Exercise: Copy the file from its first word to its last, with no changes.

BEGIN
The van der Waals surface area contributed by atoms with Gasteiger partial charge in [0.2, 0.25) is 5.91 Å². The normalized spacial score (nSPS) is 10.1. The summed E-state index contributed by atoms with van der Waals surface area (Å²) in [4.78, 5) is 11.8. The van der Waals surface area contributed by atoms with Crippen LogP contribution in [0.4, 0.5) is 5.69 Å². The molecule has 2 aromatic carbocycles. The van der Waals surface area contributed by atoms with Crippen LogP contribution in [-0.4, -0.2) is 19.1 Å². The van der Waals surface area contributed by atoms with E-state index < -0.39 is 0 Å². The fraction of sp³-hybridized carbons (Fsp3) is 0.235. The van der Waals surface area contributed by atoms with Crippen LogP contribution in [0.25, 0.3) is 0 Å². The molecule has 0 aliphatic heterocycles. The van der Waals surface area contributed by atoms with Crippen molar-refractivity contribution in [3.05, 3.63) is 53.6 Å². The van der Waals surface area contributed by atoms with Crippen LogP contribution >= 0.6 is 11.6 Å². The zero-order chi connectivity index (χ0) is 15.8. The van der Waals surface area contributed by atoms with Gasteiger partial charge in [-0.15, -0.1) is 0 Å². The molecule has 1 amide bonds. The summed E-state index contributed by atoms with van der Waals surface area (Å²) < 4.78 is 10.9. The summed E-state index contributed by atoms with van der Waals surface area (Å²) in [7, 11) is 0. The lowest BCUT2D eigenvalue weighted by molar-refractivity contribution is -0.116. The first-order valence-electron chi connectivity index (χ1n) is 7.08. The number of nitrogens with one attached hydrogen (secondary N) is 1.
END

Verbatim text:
The van der Waals surface area contributed by atoms with Gasteiger partial charge in [0.2, 0.25) is 5.91 Å². The normalized spacial score (nSPS) is 10.1. The summed E-state index contributed by atoms with van der Waals surface area (Å²) in [4.78, 5) is 11.8. The van der Waals surface area contributed by atoms with Crippen LogP contribution in [0.4, 0.5) is 5.69 Å². The molecule has 2 aromatic carbocycles. The van der Waals surface area contributed by atoms with Crippen LogP contribution in [-0.4, -0.2) is 19.1 Å². The van der Waals surface area contributed by atoms with E-state index < -0.39 is 0 Å². The fraction of sp³-hybridized carbons (Fsp3) is 0.235. The van der Waals surface area contributed by atoms with Crippen LogP contribution in [0.25, 0.3) is 0 Å². The molecule has 0 aliphatic heterocycles. The van der Waals surface area contributed by atoms with Crippen molar-refractivity contribution in [3.05, 3.63) is 53.6 Å². The van der Waals surface area contributed by atoms with Crippen LogP contribution >= 0.6 is 11.6 Å². The zero-order chi connectivity index (χ0) is 15.8. The van der Waals surface area contributed by atoms with Gasteiger partial charge in [-0.15, -0.1) is 0 Å². The molecule has 1 amide bonds. The summed E-state index contributed by atoms with van der Waals surface area (Å²) < 4.78 is 10.9. The summed E-state index contributed by atoms with van der Waals surface area (Å²) in [7, 11) is 0. The lowest BCUT2D eigenvalue weighted by molar-refractivity contribution is -0.116. The first-order valence-electron chi connectivity index (χ1n) is 7.08. The number of nitrogens with one attached hydrogen (secondary N) is 1.